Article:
While the mean temperature of the season was normal, most other measures of climate were not.
The winter seasons of 2016 and 2010 were both extremely moist. Winter 2016 had more rain (227 mm versus 160 mm) and more cloudy days (53% versus 49%). In other respects 2010 was more moist: the dew point was higher (3.7° versus 2.5°), and the days had a narrower temperature range (12.5° versus 12.8°). The daily temperature range for winter is usually much wider: 15.3°. It was 17.5° in winter 2002!
Rainfall figures for this month are from the automatic rain gauge at Manilla, published on the internet by the Bureau of Meteorology as Station 55031. All other data, including subsoil at 750 mm, are from 3 Monash Street, Manilla.
Six days with at least eight millimetres of rain made for a very wet August.
On the average, the temperature was normal until the fourth week, which was cool. However, there were two remarkably cold days. The 3rd, at 10.6°, was the second coldest August day and the 22nd, at 11.6°, the fifth coldest. Most nights were cool, around 1°, but several were much warmer, generally with the rain. Most days were sunny, and eighteen of the mornings were frosty, about three more than usual.
Comparing August months
On average, the days were cold: as cold as in August 2001, but not as cold as in 2008 or 2010. The average night-time temperature, however, was normal. The dew point, while not high, was higher than in the previous four August months.
The monthly rainfall total of 80.2 mm was twice the average (40 mm), and in the 89th percentile. No rainfall total for any number of months is now below the 19th percentile. That is the 42-month total of 1949 mm, which is a mere 313 mm lower than the median 42-month value. Both Greenhatch Creek and Rushes Creek have flowed in recent weeks.
Data. Rainfall figures for this month are from the automatic rain gauge at Manilla, published on the internet by the Bureau of Meteorology as Station 55031. All other data, including subsoil at 750 mm, are from 3 Monash Street, Manilla.
Parametric plots of smoothed climate variables at Manilla
“August 2016 cool and wet”
August raw anomaly data (orange)
August 2016 was marked by low mean daily maximum temperature and high total rainfall. On the first graph the data point is in the cold wet “flooding rains” corner. However, the other five variables are close to normal.
Fully smoothed data (red)
Fully-smoothed data is now available for the summer of 2015-16. Most variables became static in that season, but cloudiness increased, dew point fell, and subsoil temperature rose.
Most variables were close to normal: rainfall, cloudiness, daily temperature range and subsoil temperature. Daily maximum and minimum temperatures were rather high, while dew point was low. [Low dew point anomalies near the line (y = -x – 3) rather than (y = -x) may be due to an instrument error, since corrected.]
Fully smoothed data – Gaussian smoothing with half-width 6 months – are plotted in red, partly smoothed data uncoloured, and raw data for the last data point in orange. January data points are marked by squares.
Blue diamonds and the dashed blue rectangle show the extreme values in the fully smoothed data record since September 1999.
Normal values are based on averages for the decade from March 1999.* They appear on these graphs as a turquoise (turquoise) circle at the origin (0,0). A range of anomalies called “normal” is shown by a dashed rectangle in aqua (aqua). For values in degrees, the assigned normal range is +/-0.7°; for cloudiness, +/-7%; for monthly rainfall, +/-14 mm.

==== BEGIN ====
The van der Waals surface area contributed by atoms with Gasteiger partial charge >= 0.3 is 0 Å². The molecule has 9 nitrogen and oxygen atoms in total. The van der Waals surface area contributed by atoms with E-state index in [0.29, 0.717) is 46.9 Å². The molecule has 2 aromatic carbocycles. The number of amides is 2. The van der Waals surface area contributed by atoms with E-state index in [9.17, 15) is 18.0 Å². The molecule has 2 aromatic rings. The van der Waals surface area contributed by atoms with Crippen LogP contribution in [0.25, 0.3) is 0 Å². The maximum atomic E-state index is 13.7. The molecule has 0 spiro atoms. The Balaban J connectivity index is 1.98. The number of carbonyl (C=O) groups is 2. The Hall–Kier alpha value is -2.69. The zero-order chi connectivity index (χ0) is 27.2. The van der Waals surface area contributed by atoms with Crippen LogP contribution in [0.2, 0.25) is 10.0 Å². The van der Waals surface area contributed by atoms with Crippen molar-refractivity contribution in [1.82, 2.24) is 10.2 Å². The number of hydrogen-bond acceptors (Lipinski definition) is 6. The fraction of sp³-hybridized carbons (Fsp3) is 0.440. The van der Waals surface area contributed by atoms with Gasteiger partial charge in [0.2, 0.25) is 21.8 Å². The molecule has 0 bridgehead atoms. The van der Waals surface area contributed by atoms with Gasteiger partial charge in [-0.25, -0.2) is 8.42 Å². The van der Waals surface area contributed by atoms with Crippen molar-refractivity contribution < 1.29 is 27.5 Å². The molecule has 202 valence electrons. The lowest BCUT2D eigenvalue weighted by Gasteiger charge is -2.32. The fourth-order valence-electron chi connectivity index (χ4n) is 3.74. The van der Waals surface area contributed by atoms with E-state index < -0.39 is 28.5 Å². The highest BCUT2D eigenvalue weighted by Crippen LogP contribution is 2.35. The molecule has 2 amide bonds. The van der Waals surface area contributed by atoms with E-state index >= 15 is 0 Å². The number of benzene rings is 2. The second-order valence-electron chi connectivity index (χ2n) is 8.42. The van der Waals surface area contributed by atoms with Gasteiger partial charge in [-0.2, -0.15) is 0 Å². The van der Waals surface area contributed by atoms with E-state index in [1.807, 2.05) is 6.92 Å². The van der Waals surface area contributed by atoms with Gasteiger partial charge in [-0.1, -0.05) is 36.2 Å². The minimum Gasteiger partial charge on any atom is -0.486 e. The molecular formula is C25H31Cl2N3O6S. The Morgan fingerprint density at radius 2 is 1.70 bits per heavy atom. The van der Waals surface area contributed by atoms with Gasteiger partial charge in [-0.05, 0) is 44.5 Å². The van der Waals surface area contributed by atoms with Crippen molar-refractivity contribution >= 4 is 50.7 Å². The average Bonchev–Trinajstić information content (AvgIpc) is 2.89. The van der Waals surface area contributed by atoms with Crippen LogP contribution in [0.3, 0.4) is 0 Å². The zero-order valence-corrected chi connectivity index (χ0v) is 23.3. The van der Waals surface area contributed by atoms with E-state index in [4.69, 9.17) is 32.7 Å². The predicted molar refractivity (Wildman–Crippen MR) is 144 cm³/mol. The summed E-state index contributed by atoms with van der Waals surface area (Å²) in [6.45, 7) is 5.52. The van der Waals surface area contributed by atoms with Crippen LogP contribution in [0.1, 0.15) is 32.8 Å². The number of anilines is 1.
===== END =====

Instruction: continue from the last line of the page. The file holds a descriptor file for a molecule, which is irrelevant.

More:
* Normal values for rainfall are based on averages for the 125 years beginning 1883.
The annual pattern of rain day rainfall
In Manilla, the mean pattern of rainfall on rain days through the months of the year is simple and regular. This pattern can be worked out from the 125-year rainfall record of Manilla Post Office, Station 055031, beginning in 1883.
The graph above shows that, on the average, on a day when rain falls in January, the total in the day is about thirteen millimetres. When rain falls in July, the total in a day is about half of that: that is, six and a half millimetres. The pattern through the year is close to a perfect harmonic cycle, with a maximum in the third week of January, (four weeks after the longest day) and a minimum exactly six months later, in the third week of July. Only two of the monthly readings do not match the pattern well: January has about one millimetre more than would fit the curve, and December about half a millimetre less.
Of course, most people in the district realise that heavier rain falls in summer, but few would know any details. I do not think that the Bureau of Meteorology has ever worked through these figures. [See note below about the use of “rain days” in the Bureau.]
This very simple pattern of mean rainfall per rain day is the more remarkable because it comes from two other patterns that are not so simple.
The second graph is the pattern of monthly rainfall totals through the year. Manilla has two peaks of rainfall volume in the year. The major peak comes in the last days of December, a few days after the longest day, and a minor peak just six months later, at the end of June. Winter is marked, not by a minimum of rainfall, but by a secondary maximum. Much more detail is given in the post “A seasonal rainfall model for Manilla”
and in the post “Manilla 30-year Monthly Rainfall Anomalies”.
The final graph shows simply how many days of rain there are in each calendar month, on the average. This pattern is quite strange. Most months of the year have about six rain days. April has fewer: Continue reading